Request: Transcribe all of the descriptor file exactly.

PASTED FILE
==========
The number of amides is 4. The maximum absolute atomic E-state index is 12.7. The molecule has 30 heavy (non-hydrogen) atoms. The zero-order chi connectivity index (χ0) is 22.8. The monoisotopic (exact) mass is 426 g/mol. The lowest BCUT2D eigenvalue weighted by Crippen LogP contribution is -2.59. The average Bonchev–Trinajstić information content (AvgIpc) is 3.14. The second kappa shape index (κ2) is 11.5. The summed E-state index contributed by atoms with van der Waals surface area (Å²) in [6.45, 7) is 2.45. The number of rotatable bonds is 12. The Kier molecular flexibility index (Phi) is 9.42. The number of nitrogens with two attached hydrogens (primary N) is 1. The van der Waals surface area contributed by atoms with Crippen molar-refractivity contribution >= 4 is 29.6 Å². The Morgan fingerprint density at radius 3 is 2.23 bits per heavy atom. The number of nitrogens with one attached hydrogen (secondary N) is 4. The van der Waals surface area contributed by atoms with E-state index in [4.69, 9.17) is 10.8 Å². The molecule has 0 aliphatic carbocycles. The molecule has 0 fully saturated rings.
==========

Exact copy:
The number of amides is 4. The maximum absolute atomic E-state index is 12.7. The molecule has 30 heavy (non-hydrogen) atoms. The zero-order chi connectivity index (χ0) is 22.8. The monoisotopic (exact) mass is 426 g/mol. The lowest BCUT2D eigenvalue weighted by Crippen LogP contribution is -2.59. The average Bonchev–Trinajstić information content (AvgIpc) is 3.14. The second kappa shape index (κ2) is 11.5. The summed E-state index contributed by atoms with van der Waals surface area (Å²) in [6.45, 7) is 2.45. The number of rotatable bonds is 12. The Kier molecular flexibility index (Phi) is 9.42. The number of nitrogens with two attached hydrogens (primary N) is 1. The van der Waals surface area contributed by atoms with Crippen molar-refractivity contribution >= 4 is 29.6 Å². The Morgan fingerprint density at radius 3 is 2.23 bits per heavy atom. The number of nitrogens with one attached hydrogen (secondary N) is 4. The van der Waals surface area contributed by atoms with E-state index in [4.69, 9.17) is 10.8 Å². The molecule has 0 aliphatic carbocycles. The molecule has 0 fully saturated rings.